Shinawatra urges protesters to hold talks after she survives no confidence vote

Eurasia News

BANKGKOK: The Prime Minister of Thailand Yingluck Shinawatra on Thursday urged anti-government protesters to hold talks with the government so that the political tension prevailing in the country could be eased, Dispatch News Desk reported.

Shinawatra made this demand, hours after she survived a no confidence vote in parliament by defeating the move with 247 votes to 134.

In her televised address on Thursday, the Thai prime minister said that “The government does not want to enter into any political games because we believe it will cause the economy to deteriorate.”

“Please call off the protests for the country’s peace,” Shinawatra told protesters who continue to occupy ministries in Bangkok.  “I am begging you, the protesters, because this does not make the situation any better,” she said.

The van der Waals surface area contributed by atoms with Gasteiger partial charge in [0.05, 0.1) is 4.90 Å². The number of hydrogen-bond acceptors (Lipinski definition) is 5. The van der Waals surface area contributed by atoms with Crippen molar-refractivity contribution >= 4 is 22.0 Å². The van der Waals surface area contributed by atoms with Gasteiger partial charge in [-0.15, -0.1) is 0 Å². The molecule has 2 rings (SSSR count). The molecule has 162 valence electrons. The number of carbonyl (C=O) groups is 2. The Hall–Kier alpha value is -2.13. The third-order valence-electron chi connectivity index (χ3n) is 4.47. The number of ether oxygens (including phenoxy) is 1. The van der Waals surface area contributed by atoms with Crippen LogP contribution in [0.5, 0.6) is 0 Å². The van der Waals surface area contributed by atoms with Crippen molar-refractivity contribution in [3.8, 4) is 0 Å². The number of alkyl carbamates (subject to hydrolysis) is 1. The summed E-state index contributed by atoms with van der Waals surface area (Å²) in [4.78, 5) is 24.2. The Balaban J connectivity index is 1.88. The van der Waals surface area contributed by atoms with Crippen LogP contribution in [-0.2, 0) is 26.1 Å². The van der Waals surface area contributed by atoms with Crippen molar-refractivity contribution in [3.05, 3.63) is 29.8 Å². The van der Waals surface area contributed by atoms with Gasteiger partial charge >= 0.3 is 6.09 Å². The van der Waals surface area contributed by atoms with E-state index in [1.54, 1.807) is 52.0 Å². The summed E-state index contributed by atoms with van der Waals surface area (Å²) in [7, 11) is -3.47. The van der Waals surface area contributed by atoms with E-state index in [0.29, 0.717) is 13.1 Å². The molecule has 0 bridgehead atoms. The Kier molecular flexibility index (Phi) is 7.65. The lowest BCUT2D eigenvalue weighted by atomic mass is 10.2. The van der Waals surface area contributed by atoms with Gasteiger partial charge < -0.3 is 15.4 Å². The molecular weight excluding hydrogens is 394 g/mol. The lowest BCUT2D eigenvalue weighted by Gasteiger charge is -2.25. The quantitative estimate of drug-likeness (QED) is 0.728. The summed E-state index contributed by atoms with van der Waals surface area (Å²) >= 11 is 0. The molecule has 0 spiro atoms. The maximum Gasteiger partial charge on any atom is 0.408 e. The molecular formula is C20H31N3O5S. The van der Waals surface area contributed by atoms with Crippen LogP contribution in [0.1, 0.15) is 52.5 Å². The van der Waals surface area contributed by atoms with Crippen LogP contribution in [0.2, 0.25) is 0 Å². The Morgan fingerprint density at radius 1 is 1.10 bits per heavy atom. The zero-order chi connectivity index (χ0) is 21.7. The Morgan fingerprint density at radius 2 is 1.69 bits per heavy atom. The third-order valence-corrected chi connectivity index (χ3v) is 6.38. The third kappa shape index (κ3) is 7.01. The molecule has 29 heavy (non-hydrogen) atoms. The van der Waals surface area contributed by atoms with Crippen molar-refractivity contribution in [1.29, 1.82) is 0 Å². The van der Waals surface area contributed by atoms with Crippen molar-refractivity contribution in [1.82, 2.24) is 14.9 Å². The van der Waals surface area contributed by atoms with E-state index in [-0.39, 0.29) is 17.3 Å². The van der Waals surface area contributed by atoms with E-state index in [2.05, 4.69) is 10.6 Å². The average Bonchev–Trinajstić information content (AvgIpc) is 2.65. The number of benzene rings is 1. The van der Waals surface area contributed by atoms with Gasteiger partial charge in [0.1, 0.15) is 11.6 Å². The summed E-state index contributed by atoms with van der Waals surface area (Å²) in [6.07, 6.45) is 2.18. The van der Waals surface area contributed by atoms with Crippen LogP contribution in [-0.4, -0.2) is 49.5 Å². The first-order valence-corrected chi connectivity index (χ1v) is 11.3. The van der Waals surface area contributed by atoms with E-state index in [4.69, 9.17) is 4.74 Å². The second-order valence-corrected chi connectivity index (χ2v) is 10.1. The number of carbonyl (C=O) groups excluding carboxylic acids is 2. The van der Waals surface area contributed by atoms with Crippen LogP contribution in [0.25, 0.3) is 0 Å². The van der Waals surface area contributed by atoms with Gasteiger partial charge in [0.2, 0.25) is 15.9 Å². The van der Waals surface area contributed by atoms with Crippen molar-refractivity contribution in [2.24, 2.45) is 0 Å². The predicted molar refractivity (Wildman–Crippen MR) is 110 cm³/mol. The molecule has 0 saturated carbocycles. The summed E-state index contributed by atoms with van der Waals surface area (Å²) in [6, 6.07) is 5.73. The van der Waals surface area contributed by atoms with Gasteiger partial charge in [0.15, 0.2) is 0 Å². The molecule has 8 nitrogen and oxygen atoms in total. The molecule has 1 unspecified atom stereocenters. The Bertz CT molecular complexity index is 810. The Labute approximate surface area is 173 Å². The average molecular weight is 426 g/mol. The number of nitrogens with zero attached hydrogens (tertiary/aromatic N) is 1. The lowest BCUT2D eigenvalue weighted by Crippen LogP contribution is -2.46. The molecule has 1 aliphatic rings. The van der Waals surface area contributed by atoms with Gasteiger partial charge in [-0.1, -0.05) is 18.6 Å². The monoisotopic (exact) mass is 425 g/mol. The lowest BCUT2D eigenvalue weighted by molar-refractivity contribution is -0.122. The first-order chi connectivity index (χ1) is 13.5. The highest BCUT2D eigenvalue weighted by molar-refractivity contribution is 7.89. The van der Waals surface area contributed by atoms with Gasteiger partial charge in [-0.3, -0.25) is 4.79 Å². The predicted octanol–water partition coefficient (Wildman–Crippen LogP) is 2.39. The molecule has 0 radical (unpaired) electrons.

Meanwhile, the anti-government protesters cut power at the Royal Thai Police Force headquarters and an adjacent police hospital on Thursday in Bangkok, the Thailand’s capital.

The protesters have occupied several government ministries since the anti-government demonstrations escalated in Bangkok.

The fresh round of protest rallies by anti-government protesters began last month demanding the resignation of Shinawatras because her government had brought an amnesty bill which would pave the way for the former premier Thaksin Shinawatra, the brother of incumbent PM Shinawatras, to return without facing any trial.

Though the government later dropped the bill but rallied continued as the opposition protesters claimed that Prime Minister Shinawatra’s government is controlled by her brother.

Thaksin, who was ousted from power by the military in 2006 on charges of corruption and disrespect for the country’s constitutional monarch King Bhumibol Adulyadej, has been living in exile.